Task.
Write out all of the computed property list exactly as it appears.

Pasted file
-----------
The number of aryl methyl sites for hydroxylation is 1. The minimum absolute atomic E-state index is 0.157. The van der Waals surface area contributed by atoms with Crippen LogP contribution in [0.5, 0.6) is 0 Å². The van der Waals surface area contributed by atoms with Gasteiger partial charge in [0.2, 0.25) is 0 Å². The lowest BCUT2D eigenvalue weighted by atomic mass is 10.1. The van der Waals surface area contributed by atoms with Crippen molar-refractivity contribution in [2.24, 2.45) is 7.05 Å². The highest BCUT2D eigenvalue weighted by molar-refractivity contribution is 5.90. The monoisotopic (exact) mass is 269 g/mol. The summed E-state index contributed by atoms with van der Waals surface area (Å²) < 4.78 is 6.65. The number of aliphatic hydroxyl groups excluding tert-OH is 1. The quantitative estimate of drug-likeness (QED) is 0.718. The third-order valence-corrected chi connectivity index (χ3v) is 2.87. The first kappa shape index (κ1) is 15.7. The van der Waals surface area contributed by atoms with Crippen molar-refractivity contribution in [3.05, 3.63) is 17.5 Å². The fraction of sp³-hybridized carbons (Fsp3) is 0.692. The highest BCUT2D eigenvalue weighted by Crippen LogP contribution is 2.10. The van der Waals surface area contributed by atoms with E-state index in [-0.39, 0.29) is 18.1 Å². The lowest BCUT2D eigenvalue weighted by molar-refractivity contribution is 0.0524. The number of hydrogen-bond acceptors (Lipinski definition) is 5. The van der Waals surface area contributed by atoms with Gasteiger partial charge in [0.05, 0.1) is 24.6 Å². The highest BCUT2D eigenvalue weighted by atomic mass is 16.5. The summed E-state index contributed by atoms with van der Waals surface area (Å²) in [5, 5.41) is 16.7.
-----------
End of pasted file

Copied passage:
The number of aryl methyl sites for hydroxylation is 1. The minimum absolute atomic E-state index is 0.157. The van der Waals surface area contributed by atoms with Crippen LogP contribution in [0.5, 0.6) is 0 Å². The van der Waals surface area contributed by atoms with Gasteiger partial charge in [0.2, 0.25) is 0 Å². The lowest BCUT2D eigenvalue weighted by atomic mass is 10.1. The van der Waals surface area contributed by atoms with Crippen molar-refractivity contribution in [2.24, 2.45) is 7.05 Å². The highest BCUT2D eigenvalue weighted by molar-refractivity contribution is 5.90. The monoisotopic (exact) mass is 269 g/mol. The summed E-state index contributed by atoms with van der Waals surface area (Å²) < 4.78 is 6.65. The number of aliphatic hydroxyl groups excluding tert-OH is 1. The quantitative estimate of drug-likeness (QED) is 0.718. The third-order valence-corrected chi connectivity index (χ3v) is 2.87. The first kappa shape index (κ1) is 15.7. The van der Waals surface area contributed by atoms with Crippen molar-refractivity contribution in [3.05, 3.63) is 17.5 Å². The fraction of sp³-hybridized carbons (Fsp3) is 0.692. The highest BCUT2D eigenvalue weighted by Crippen LogP contribution is 2.10. The van der Waals surface area contributed by atoms with E-state index in [-0.39, 0.29) is 18.1 Å². The lowest BCUT2D eigenvalue weighted by molar-refractivity contribution is 0.0524. The number of hydrogen-bond acceptors (Lipinski definition) is 5. The van der Waals surface area contributed by atoms with Gasteiger partial charge in [0.05, 0.1) is 24.6 Å². The highest BCUT2D eigenvalue weighted by atomic mass is 16.5. The summed E-state index contributed by atoms with van der Waals surface area (Å²) in [5, 5.41) is 16.7.